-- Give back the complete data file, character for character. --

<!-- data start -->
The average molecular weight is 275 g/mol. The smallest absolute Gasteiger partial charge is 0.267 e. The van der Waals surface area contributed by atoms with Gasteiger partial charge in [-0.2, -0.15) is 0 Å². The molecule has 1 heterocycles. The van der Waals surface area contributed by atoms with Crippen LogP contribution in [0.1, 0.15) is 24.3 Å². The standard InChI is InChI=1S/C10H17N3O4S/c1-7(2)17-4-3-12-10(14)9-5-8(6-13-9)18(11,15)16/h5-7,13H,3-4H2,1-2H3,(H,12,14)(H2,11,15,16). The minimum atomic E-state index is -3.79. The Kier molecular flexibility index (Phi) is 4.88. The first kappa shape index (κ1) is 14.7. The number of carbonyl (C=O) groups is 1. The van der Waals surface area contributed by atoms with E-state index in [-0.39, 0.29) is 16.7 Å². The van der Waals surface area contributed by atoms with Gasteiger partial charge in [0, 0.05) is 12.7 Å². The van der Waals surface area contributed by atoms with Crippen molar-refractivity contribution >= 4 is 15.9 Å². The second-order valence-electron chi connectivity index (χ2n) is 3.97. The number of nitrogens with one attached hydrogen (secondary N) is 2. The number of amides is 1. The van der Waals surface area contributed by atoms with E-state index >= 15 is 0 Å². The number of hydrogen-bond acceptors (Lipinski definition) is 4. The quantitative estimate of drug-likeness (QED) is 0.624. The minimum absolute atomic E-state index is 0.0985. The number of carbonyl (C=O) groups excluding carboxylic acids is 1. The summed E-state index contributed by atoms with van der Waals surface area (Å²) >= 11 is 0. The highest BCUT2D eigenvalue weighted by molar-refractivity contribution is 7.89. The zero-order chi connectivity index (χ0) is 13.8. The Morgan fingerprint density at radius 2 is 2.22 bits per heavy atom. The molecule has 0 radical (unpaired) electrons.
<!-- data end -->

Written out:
The average molecular weight is 275 g/mol. The smallest absolute Gasteiger partial charge is 0.267 e. The van der Waals surface area contributed by atoms with Gasteiger partial charge in [-0.2, -0.15) is 0 Å². The molecule has 1 heterocycles. The van der Waals surface area contributed by atoms with Crippen LogP contribution in [0.1, 0.15) is 24.3 Å². The standard InChI is InChI=1S/C10H17N3O4S/c1-7(2)17-4-3-12-10(14)9-5-8(6-13-9)18(11,15)16/h5-7,13H,3-4H2,1-2H3,(H,12,14)(H2,11,15,16). The minimum atomic E-state index is -3.79. The Kier molecular flexibility index (Phi) is 4.88. The first kappa shape index (κ1) is 14.7. The number of carbonyl (C=O) groups is 1. The van der Waals surface area contributed by atoms with E-state index in [-0.39, 0.29) is 16.7 Å². The van der Waals surface area contributed by atoms with Gasteiger partial charge in [0, 0.05) is 12.7 Å². The van der Waals surface area contributed by atoms with Crippen molar-refractivity contribution >= 4 is 15.9 Å². The second-order valence-electron chi connectivity index (χ2n) is 3.97. The number of nitrogens with one attached hydrogen (secondary N) is 2. The number of amides is 1. The van der Waals surface area contributed by atoms with E-state index >= 15 is 0 Å². The number of hydrogen-bond acceptors (Lipinski definition) is 4. The quantitative estimate of drug-likeness (QED) is 0.624. The minimum absolute atomic E-state index is 0.0985. The number of carbonyl (C=O) groups excluding carboxylic acids is 1. The summed E-state index contributed by atoms with van der Waals surface area (Å²) >= 11 is 0. The highest BCUT2D eigenvalue weighted by molar-refractivity contribution is 7.89. The zero-order chi connectivity index (χ0) is 13.8. The Morgan fingerprint density at radius 2 is 2.22 bits per heavy atom. The molecule has 0 radical (unpaired) electrons.